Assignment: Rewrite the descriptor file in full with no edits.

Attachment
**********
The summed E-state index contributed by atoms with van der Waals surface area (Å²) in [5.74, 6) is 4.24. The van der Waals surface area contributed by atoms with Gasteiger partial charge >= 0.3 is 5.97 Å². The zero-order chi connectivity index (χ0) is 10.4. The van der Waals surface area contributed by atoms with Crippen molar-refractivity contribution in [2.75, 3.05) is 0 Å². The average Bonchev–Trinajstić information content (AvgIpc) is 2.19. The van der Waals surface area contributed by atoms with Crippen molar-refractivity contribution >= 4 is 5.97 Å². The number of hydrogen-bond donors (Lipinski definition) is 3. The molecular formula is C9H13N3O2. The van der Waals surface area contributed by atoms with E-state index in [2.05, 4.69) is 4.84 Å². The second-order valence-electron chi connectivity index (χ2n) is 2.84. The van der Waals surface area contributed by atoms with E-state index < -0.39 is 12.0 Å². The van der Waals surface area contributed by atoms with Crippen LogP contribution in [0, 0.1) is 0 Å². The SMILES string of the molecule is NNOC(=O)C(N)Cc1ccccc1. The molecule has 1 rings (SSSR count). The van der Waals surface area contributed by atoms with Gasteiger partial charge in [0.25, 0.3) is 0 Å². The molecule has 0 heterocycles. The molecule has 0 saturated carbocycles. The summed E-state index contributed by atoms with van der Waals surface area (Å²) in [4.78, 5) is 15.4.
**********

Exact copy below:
The summed E-state index contributed by atoms with van der Waals surface area (Å²) in [5.74, 6) is 4.24. The van der Waals surface area contributed by atoms with Gasteiger partial charge >= 0.3 is 5.97 Å². The zero-order chi connectivity index (χ0) is 10.4. The van der Waals surface area contributed by atoms with Crippen molar-refractivity contribution in [2.75, 3.05) is 0 Å². The average Bonchev–Trinajstić information content (AvgIpc) is 2.19. The van der Waals surface area contributed by atoms with Crippen molar-refractivity contribution >= 4 is 5.97 Å². The number of hydrogen-bond donors (Lipinski definition) is 3. The molecular formula is C9H13N3O2. The van der Waals surface area contributed by atoms with E-state index in [2.05, 4.69) is 4.84 Å². The second-order valence-electron chi connectivity index (χ2n) is 2.84. The van der Waals surface area contributed by atoms with E-state index < -0.39 is 12.0 Å². The van der Waals surface area contributed by atoms with Crippen LogP contribution in [0, 0.1) is 0 Å². The SMILES string of the molecule is NNOC(=O)C(N)Cc1ccccc1. The molecule has 1 rings (SSSR count). The van der Waals surface area contributed by atoms with Gasteiger partial charge in [0.25, 0.3) is 0 Å². The molecule has 0 heterocycles. The molecule has 0 saturated carbocycles. The summed E-state index contributed by atoms with van der Waals surface area (Å²) in [4.78, 5) is 15.4.